21 December, 2011, 01:07
Protesters affiliated with the Occupy Wall Street movement walk on the street during a protest in New York December 17, 2011 (Reuters / Eduardo Munoz)TRENDS: Occupy Wall Street
With demonstrators suspecting governmental assistance in the crackdowns clobbering Occupy Wall Street encampments, the CIA is trying to distance itself from divulging any incriminating evidence regarding their role in the raids.
The Partnership for Civil Justice (PCJF), a Washington DC-based civil rights group, filed a Freedom of Information Act request last month to see what role, if any, the CIA has had in the brutal raids of OWS encampments that have left thousands jailed and droves of demonstrators beaten, in some instances ending up in intensive care. Now after reviewing the request to publically release any information, the Agency is scoffing at the PCJF, who in turn is calling this “a classic case of CIA-double speak” used to hide its involvement.
Any CIA involvement in the crackdowns would break not just departmental code but national legislation. As a result, even if there was involvement, the Agency won’t investigate it because any leads could yield the revelation of (surprise!) wrongdoing within the CIA.
Specifically, Mara Verheyden-Hilliard, executive director of the PCJF, asked the agency to disclose “any documents or information pertaining to Federal coordination of, or advice or consultation regarding, the police response to the Occupy movement, protests or encampments.”
In their response, CIA Information and Privacy Coordinate Susan Viscuso tells the PCFJ that the mission of the CIA is “primarily concerned with foreign intelligence — not domestic — matters.” She goes to cite that National Security Act prohibits the Agency from policing or conducting domestic law enforcement, and therefore, their system is not configured as to allow the CIA to “search reasonably calculated to lead to responsive records.”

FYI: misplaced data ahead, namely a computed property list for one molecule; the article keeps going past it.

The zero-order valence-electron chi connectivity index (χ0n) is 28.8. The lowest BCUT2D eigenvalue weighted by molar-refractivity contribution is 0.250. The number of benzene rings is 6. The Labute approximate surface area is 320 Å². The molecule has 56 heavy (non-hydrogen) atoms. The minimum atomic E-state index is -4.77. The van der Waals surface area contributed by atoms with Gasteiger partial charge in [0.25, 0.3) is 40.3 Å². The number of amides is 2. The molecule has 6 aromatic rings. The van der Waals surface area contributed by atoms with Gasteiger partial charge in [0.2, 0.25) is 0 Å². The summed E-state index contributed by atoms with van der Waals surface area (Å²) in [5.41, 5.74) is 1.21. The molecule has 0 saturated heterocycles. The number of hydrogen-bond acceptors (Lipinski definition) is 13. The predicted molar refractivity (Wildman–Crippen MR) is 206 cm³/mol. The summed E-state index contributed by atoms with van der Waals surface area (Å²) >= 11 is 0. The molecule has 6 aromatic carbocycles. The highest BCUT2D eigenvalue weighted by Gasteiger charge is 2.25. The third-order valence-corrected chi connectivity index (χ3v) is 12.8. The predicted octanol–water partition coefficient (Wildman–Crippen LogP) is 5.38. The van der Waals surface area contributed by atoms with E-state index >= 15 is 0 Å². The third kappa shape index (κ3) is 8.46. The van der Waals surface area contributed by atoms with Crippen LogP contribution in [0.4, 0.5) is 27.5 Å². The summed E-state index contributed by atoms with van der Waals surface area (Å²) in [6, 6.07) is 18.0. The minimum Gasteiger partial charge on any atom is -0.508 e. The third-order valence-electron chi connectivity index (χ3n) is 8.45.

“Therefore,” writes Viscuso, “we must decline to process your request.”
“The CIA is apparently asserting that because its involvement in law enforcement’s crackdown of the Occupy movement would be barred by law, it is not possible for the CIA to conduct an effective search for information responsive to our inquiry into its role in the operation,” responds Verheyden-Hilliard. “In other words,” she continues, “because the actions would be illegal, they would also be off the books.”
That doesn’t mean, of course, that there was no involvement. Instead, rather, the CIA is refusing to dive into their seedy annals of creepiness to let the world know that they couldn’t break their own code of conduct.
Last month the website Truthout sent a FOIA request to the Department of Homeland Security regarding their own involvement, following up a request from October inquiring about any role the Federal Bureau of Investigation (FBI) had in the crackdown. On November, FBI FOIA Chief David Hardy said that, “based on the information [Truthout] provided, we conducted a search of the Central Records System” and “were unable to identify main file records responsive to the FOIA.” Truthout followed up the response by citing a 2009 study from George Washington University’s National Security Archive that revealed that the FBI gave a “no records” response to more half of the FOIA requests it received in 2008.
“The FBI knowingly uses a search process that doesn’t find relevant records,” Archive director Tom Blanton said in the study.
The Partnership for Civil Justice Fund says that they are asking the CIA to reconsider their request and has threatened legal action if they will not comply. Additionally, they have filed similar requests with the Department of Justice, Homeland Security Department, National Park Service and FBI.